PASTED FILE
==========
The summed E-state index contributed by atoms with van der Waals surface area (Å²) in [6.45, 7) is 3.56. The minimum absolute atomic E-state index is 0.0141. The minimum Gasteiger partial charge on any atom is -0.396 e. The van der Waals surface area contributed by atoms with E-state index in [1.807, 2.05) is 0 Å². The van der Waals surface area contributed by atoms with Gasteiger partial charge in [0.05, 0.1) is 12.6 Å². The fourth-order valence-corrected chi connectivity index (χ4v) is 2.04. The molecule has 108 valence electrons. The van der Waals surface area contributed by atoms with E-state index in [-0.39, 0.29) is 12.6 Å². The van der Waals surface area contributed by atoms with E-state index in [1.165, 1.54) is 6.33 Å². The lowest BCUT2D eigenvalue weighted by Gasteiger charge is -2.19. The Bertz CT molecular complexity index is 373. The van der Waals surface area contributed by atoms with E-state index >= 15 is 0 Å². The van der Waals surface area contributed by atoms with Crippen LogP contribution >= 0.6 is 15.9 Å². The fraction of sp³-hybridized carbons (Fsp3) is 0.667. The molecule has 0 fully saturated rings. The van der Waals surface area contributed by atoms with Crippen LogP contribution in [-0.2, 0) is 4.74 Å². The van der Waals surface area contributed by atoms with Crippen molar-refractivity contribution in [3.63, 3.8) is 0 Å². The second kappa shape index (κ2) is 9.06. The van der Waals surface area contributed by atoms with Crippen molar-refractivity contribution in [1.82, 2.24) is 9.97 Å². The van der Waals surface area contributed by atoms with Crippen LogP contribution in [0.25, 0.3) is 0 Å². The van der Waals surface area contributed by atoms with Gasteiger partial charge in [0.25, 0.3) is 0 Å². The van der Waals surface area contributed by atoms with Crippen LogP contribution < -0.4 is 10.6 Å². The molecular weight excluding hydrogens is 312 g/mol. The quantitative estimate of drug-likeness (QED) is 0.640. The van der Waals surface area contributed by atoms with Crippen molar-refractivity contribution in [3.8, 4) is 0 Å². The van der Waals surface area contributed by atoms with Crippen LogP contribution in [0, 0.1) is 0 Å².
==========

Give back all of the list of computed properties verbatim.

The summed E-state index contributed by atoms with van der Waals surface area (Å²) in [6.45, 7) is 3.56. The minimum absolute atomic E-state index is 0.0141. The minimum Gasteiger partial charge on any atom is -0.396 e. The van der Waals surface area contributed by atoms with E-state index in [1.807, 2.05) is 0 Å². The van der Waals surface area contributed by atoms with Gasteiger partial charge in [0.05, 0.1) is 12.6 Å². The fourth-order valence-corrected chi connectivity index (χ4v) is 2.04. The molecule has 108 valence electrons. The van der Waals surface area contributed by atoms with E-state index in [-0.39, 0.29) is 12.6 Å². The van der Waals surface area contributed by atoms with E-state index in [1.165, 1.54) is 6.33 Å². The lowest BCUT2D eigenvalue weighted by Gasteiger charge is -2.19. The Bertz CT molecular complexity index is 373. The van der Waals surface area contributed by atoms with E-state index >= 15 is 0 Å². The van der Waals surface area contributed by atoms with Crippen LogP contribution >= 0.6 is 15.9 Å². The fraction of sp³-hybridized carbons (Fsp3) is 0.667. The molecule has 0 fully saturated rings. The van der Waals surface area contributed by atoms with Crippen LogP contribution in [-0.2, 0) is 4.74 Å². The van der Waals surface area contributed by atoms with Crippen molar-refractivity contribution in [3.63, 3.8) is 0 Å². The second kappa shape index (κ2) is 9.06. The van der Waals surface area contributed by atoms with Crippen molar-refractivity contribution in [1.82, 2.24) is 9.97 Å². The van der Waals surface area contributed by atoms with Crippen LogP contribution in [0.25, 0.3) is 0 Å². The van der Waals surface area contributed by atoms with Gasteiger partial charge in [0.25, 0.3) is 0 Å². The van der Waals surface area contributed by atoms with Crippen LogP contribution < -0.4 is 10.6 Å². The molecular weight excluding hydrogens is 312 g/mol. The quantitative estimate of drug-likeness (QED) is 0.640. The van der Waals surface area contributed by atoms with Crippen molar-refractivity contribution in [3.8, 4) is 0 Å². The van der Waals surface area contributed by atoms with Crippen LogP contribution in [0, 0.1) is 0 Å².